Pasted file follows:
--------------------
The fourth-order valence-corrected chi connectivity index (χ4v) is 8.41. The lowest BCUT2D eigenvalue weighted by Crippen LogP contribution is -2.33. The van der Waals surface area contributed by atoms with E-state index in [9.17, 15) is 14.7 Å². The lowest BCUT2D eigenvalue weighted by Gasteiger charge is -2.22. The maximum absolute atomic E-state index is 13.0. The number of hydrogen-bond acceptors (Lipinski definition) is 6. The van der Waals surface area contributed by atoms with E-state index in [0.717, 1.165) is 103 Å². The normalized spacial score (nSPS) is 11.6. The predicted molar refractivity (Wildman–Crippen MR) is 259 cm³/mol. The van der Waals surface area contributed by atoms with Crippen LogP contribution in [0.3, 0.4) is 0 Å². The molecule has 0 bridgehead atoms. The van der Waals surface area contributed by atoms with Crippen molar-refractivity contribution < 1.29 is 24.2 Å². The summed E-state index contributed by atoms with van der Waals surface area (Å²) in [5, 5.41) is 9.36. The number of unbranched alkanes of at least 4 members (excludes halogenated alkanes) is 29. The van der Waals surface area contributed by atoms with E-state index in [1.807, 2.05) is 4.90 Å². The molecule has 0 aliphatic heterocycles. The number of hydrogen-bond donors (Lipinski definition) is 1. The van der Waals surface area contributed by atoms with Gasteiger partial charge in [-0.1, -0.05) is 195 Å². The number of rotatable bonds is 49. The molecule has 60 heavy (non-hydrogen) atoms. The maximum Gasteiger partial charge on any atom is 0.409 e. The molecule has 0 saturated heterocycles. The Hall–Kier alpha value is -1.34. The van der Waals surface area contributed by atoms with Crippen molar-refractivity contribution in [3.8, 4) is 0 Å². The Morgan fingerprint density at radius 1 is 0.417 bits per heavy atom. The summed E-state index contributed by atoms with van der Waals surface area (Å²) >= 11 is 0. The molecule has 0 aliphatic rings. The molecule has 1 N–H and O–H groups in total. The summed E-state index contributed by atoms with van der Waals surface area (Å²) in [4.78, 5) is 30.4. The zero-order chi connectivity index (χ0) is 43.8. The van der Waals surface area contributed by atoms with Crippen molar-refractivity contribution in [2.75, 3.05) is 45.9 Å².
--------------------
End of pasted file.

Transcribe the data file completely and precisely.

The fourth-order valence-corrected chi connectivity index (χ4v) is 8.41. The lowest BCUT2D eigenvalue weighted by Crippen LogP contribution is -2.33. The van der Waals surface area contributed by atoms with E-state index in [9.17, 15) is 14.7 Å². The lowest BCUT2D eigenvalue weighted by Gasteiger charge is -2.22. The maximum absolute atomic E-state index is 13.0. The number of hydrogen-bond acceptors (Lipinski definition) is 6. The van der Waals surface area contributed by atoms with E-state index in [0.717, 1.165) is 103 Å². The normalized spacial score (nSPS) is 11.6. The predicted molar refractivity (Wildman–Crippen MR) is 259 cm³/mol. The van der Waals surface area contributed by atoms with Crippen LogP contribution in [0.3, 0.4) is 0 Å². The molecule has 0 bridgehead atoms. The van der Waals surface area contributed by atoms with Crippen molar-refractivity contribution < 1.29 is 24.2 Å². The summed E-state index contributed by atoms with van der Waals surface area (Å²) in [5, 5.41) is 9.36. The number of unbranched alkanes of at least 4 members (excludes halogenated alkanes) is 29. The van der Waals surface area contributed by atoms with E-state index in [1.807, 2.05) is 4.90 Å². The molecule has 0 aliphatic heterocycles. The number of hydrogen-bond donors (Lipinski definition) is 1. The van der Waals surface area contributed by atoms with Gasteiger partial charge in [-0.1, -0.05) is 195 Å². The number of rotatable bonds is 49. The molecule has 60 heavy (non-hydrogen) atoms. The maximum Gasteiger partial charge on any atom is 0.409 e. The molecule has 0 saturated heterocycles. The Hall–Kier alpha value is -1.34. The van der Waals surface area contributed by atoms with Crippen molar-refractivity contribution in [3.8, 4) is 0 Å². The Morgan fingerprint density at radius 1 is 0.417 bits per heavy atom. The summed E-state index contributed by atoms with van der Waals surface area (Å²) >= 11 is 0. The molecule has 0 aliphatic rings. The molecule has 1 N–H and O–H groups in total. The summed E-state index contributed by atoms with van der Waals surface area (Å²) in [4.78, 5) is 30.4. The zero-order chi connectivity index (χ0) is 43.8. The van der Waals surface area contributed by atoms with Crippen molar-refractivity contribution in [2.75, 3.05) is 45.9 Å².